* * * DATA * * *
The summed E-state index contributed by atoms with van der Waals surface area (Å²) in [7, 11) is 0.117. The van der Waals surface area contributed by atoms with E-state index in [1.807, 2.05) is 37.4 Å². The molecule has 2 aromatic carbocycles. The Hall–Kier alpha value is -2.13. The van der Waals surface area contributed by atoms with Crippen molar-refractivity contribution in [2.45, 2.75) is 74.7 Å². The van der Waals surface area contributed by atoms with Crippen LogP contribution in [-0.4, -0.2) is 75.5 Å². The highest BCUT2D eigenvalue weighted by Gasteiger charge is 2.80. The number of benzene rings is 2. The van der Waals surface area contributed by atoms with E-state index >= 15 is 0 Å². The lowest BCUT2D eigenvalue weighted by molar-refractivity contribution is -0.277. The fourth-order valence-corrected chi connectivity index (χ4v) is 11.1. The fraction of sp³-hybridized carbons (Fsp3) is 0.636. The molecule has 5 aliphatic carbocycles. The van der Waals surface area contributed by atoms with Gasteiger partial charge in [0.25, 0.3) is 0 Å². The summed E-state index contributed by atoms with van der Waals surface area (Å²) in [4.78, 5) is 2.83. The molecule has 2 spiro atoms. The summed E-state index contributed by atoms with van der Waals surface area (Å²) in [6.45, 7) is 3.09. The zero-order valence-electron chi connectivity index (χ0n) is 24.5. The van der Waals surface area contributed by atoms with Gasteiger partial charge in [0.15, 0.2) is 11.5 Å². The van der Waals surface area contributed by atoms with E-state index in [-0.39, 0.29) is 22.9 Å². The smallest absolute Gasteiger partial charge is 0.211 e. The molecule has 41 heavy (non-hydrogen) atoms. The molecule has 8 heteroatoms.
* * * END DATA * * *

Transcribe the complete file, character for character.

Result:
The summed E-state index contributed by atoms with van der Waals surface area (Å²) in [7, 11) is 0.117. The van der Waals surface area contributed by atoms with E-state index in [1.807, 2.05) is 37.4 Å². The molecule has 2 aromatic carbocycles. The Hall–Kier alpha value is -2.13. The van der Waals surface area contributed by atoms with Crippen molar-refractivity contribution in [2.45, 2.75) is 74.7 Å². The van der Waals surface area contributed by atoms with Crippen LogP contribution in [-0.4, -0.2) is 75.5 Å². The highest BCUT2D eigenvalue weighted by Gasteiger charge is 2.80. The number of benzene rings is 2. The van der Waals surface area contributed by atoms with E-state index >= 15 is 0 Å². The lowest BCUT2D eigenvalue weighted by molar-refractivity contribution is -0.277. The fourth-order valence-corrected chi connectivity index (χ4v) is 11.1. The fraction of sp³-hybridized carbons (Fsp3) is 0.636. The molecule has 5 aliphatic carbocycles. The van der Waals surface area contributed by atoms with Gasteiger partial charge in [0.25, 0.3) is 0 Å². The summed E-state index contributed by atoms with van der Waals surface area (Å²) in [4.78, 5) is 2.83. The molecule has 2 spiro atoms. The summed E-state index contributed by atoms with van der Waals surface area (Å²) in [6.45, 7) is 3.09. The zero-order valence-electron chi connectivity index (χ0n) is 24.5. The van der Waals surface area contributed by atoms with Gasteiger partial charge in [0.15, 0.2) is 11.5 Å². The van der Waals surface area contributed by atoms with E-state index in [-0.39, 0.29) is 22.9 Å². The smallest absolute Gasteiger partial charge is 0.211 e. The molecule has 41 heavy (non-hydrogen) atoms. The molecule has 8 heteroatoms.